Saturday, February 25, 2012

See Jane avoid doing math: Notes on extreme meal planning

I like to joke with Alex that he finds a new way to make me want to punch him in the face every day. It’s going to be one of our wedding vows—if we can find a way to make it sound less like we’re advocating for a lifelong commitment to domestic violence. Last week, Alex provoked hair pulling by announcing that, as part of his new workout regimen, he was planning to start a macrobolic diet where in he would be eating five small meals a day, each totaling 402 calories and made up of 45 grams of carbohydrates, 35 grams of protein, and 15 grams of fat. It’s the 45-35-15 diet. And it is my nightmare.

Our first summer after college, he embarked on a similar meal plan that had alternating “phase one” and “phase two” days and itemized each meal ingredient in ounces, with a tablespoon of “low-fat Italian dressing” here or there. On that plan, Alex spent about $200 a week on food, and bought Styrofoam, plastic-wrapped slab upon Styrofoam, plastic-wrapped slab of grocery store chicken. It was everything our current food values fight against.
So, when my darling asked for my help (and thus gave me control of the project), I thought of all the money I didn’t want to spend, moral compromises I didn’t want to make, and math I didn’t want to do.

I decided to tackle The Math first. Alex emailed me his macrobolic diet guide (filled with pictures of overly muscled and under-clothed male specimens, who I can only assume are on 45-35-15 steroid diet) and I embarked on a google campaign to find an already constructed meal breakdown. I couldn’t find one. But I did find a list of common foods and their relevant nutritional values. Using that as a starting point, I made my own macrobolic meal plan generator in Excel. To protect our mindful shopping and eating habits, I narrowed down the list to mostly “whole” food items that I know we can source locally and seasonally, removing all the processed goods (whipped topping didn’t make the cut). Once the edited list was formatted into cells in a spreadsheet, I created sum functions to calculate the carbs, protein, fat, and calories for each meal combination we came up with. Then all we had to do to create meals was copy and paste items until the meal’s numbers hit our goals. (I’m miming the ease of using a computer by pretending to type using one finger from each hand and making what I consider to be machine noises: “Bee bop bo boop boop beep!”)
At this point, I bet I’m starting to sound a little crazy. Yes, I made an Excel spreadsheet to plan my boyfriend’s weekday meals. But I really didn’t want to have to do all that math. Laziness is the strangest motivation for extra work.

Crazy or not, the spreadsheet works. Alex agreed to be flexible for dinner, so we only needed to figure out his breakfast, pre-workout lunch, post-workout lunch, and an afternoon snack. This morning we turned the meals into a shopping list and took our project to the streets. The next crazy thing I’m going to say is that we made five stops this morning. We went to one bakery, one farmers’ market, one deli, one small grocer, and one regular grocery store to buy all the food he’ll need for the week.  Oh, and we stopped at Target for a food scale.
However! Six stops later, we’ve completed our shopping and the tally—for his food anyway (I got a little wild buying local raw honey in a jar that looks like the bear version of Cee-lo Green)—is $67! That’s less than $14 per day to feed Alex every meal except dinner.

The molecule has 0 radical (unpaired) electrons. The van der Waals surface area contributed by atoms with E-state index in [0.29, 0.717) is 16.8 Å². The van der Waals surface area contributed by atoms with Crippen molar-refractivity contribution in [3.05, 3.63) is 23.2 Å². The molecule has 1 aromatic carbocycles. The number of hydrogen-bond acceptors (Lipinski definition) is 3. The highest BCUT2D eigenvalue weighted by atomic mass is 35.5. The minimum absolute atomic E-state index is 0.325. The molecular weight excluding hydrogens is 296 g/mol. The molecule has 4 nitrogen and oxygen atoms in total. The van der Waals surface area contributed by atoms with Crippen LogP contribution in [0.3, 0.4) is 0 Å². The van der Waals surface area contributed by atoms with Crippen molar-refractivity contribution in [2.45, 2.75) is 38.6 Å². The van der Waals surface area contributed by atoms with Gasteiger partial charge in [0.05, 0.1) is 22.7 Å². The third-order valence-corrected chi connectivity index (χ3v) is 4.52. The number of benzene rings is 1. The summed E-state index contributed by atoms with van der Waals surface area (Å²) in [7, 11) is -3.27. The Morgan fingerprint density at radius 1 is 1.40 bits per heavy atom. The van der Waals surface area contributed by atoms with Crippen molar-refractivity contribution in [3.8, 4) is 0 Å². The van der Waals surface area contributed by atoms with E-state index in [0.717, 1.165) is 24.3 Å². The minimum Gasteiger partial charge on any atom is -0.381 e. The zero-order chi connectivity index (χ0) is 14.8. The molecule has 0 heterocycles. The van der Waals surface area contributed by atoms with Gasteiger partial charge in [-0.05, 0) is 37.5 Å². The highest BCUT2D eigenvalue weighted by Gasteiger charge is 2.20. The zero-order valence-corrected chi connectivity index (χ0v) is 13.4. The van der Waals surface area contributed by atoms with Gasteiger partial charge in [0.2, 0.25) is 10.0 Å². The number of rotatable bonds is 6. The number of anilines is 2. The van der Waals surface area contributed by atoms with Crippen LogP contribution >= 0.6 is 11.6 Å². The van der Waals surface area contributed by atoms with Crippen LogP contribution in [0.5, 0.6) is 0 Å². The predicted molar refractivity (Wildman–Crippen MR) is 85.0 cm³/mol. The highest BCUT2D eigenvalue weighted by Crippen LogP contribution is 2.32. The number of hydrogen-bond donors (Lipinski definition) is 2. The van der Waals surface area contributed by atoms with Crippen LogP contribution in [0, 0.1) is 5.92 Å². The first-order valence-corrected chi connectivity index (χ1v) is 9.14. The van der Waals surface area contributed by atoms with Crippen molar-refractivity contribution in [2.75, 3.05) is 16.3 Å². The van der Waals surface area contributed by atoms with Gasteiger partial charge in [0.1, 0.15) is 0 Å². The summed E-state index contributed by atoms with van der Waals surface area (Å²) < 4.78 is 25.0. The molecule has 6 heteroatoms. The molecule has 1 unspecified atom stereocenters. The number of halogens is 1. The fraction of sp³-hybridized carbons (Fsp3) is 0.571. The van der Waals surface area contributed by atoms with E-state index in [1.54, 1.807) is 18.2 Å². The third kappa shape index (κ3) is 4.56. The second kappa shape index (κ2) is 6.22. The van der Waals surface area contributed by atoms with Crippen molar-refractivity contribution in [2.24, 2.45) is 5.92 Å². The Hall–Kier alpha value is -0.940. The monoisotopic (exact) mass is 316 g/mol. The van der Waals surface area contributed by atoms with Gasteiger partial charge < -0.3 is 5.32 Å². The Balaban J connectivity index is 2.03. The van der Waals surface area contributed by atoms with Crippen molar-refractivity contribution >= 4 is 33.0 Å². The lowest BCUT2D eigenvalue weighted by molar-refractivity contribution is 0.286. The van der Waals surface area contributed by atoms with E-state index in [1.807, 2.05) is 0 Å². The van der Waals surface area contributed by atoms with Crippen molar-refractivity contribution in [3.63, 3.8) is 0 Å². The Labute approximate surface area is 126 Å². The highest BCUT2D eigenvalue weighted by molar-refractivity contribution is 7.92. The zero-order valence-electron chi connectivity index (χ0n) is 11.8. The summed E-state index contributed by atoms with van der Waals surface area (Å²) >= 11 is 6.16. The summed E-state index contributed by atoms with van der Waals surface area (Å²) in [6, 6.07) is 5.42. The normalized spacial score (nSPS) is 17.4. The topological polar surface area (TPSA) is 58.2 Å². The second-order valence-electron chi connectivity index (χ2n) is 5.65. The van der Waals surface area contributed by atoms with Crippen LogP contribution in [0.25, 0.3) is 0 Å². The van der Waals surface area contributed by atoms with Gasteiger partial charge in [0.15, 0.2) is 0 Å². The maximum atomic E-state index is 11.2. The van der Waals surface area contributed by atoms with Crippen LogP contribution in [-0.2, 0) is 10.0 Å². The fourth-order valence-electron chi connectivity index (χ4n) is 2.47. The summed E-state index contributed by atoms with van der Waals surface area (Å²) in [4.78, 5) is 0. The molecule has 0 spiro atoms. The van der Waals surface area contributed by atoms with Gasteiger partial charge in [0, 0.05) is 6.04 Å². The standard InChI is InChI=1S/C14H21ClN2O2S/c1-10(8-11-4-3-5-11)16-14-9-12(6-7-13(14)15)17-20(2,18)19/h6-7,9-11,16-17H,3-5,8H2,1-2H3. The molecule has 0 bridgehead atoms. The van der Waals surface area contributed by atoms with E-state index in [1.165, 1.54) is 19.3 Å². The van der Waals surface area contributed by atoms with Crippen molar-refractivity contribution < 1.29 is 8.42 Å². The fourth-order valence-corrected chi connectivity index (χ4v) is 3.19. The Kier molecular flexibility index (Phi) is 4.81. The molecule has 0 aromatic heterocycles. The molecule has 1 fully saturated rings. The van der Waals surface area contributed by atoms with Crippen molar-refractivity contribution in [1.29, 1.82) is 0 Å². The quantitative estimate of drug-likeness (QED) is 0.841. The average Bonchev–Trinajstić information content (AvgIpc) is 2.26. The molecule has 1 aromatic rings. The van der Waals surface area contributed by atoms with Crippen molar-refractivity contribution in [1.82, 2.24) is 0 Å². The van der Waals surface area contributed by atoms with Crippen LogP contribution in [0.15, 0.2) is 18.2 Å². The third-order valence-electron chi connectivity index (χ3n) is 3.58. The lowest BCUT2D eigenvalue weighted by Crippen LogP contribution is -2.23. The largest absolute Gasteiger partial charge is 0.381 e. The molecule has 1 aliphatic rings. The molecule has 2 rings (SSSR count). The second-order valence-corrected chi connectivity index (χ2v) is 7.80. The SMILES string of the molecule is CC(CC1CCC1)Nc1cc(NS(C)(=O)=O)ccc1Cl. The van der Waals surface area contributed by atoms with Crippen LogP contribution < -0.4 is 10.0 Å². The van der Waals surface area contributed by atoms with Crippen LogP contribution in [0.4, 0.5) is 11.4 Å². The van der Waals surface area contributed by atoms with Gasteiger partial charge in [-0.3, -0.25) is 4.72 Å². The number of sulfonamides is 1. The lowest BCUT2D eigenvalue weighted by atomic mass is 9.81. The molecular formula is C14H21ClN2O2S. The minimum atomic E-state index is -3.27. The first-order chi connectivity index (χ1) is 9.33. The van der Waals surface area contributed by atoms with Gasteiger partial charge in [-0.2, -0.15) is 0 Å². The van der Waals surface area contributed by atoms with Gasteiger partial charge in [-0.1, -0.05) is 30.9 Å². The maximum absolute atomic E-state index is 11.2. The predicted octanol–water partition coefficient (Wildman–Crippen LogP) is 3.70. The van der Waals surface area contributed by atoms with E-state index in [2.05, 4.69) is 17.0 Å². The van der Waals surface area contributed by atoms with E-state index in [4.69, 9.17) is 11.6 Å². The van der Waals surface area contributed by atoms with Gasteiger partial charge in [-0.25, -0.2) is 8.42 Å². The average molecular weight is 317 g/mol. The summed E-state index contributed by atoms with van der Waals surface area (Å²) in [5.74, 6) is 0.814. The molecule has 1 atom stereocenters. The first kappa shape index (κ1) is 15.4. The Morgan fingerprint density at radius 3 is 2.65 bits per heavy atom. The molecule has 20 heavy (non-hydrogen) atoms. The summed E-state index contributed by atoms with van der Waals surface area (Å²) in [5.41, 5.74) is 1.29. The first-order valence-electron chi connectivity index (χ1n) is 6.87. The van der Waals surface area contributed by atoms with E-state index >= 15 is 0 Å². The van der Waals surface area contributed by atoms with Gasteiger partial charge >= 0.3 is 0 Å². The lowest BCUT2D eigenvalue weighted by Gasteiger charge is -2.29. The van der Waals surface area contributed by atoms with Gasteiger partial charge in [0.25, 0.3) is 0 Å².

Here’s what he’ll be eating this week: 
  • Breakfast: Egg/egg white scramble with grated-apple oatmeal.
  • Pre-workout lunch: Chicken and brown rice.
  • Post-workout lunch: Lox, provolone, and sprouts on a bagel.
  • Afternoon snack: Cottage cheese, and raisins (not pictured) and almonds.
It averages out to a 44-30-13, with an average calorie count per meal of 414. Not too shabby! While I tried to make the individual meals as tasty and appropriate as possible, the options were obviously limited because of his restrictions. It’s safe to say he’s not going to be swinging any cheeseburgers and fries on this plan.

Remind me to make a cheesecake.

Thursday, February 23, 2012

College hometown reunion

I spent last weekend in Boston, revisiting the town of my university years with the friends that made it special. While I did complete a “weeping for my youth” walking tour of campus (with a snack stop at Noodle Street for spicy cabbage NS rolls and a dip into the GSU to see BU’s foray into food court green-ovation) and made a stop at Anna’s Taqueria for a burrito-dilla (as is tradition), much of the weekend consisted of new sites and a broadening of my view of beantown. 
It was thus that I added two new things to my list of favorite Boston activities:

1. Tromping around the Arnold Arboretum with my new best friend Rusty (who has strong anti-paparazzi sentiments but allowed a hilltop shot of his majestic profile).
The Bussey Meadow might be a good place to drop a dead body, but I was impressed with the variety of landscaping (from casual park to hike-able wilderness) on which to picnic and stroll at the Arnold Arboretum. To be fair, raised as a flatlander, I’m almost always impressed by hills.
2. Drinking beer at the Harpoon Brewery.
During my one year of legal Boston residency, I drank my fair share of UFO over french fries, sitting in the Alice-in-Wonderland-esque booth at the Beacon Street Tavern, but I never made it down to the Harpoon mecca off the perplexing silver line bus. (Two words: bus tunnel.) BeerUnion’s friend Mike provided a fantastic behind-the-scenes look at the Harpoon tanks and lab, while introducing us to new brews (including the distinctly improved UFO white). Plus, I learned some valuable lessons about which brewing machines you can climb in and which you can’t.
I’ll tell you what: We had a billboard time.

Tuesday, February 21, 2012

Fat Tuesday (or, we had pancakes for dinner again, part two)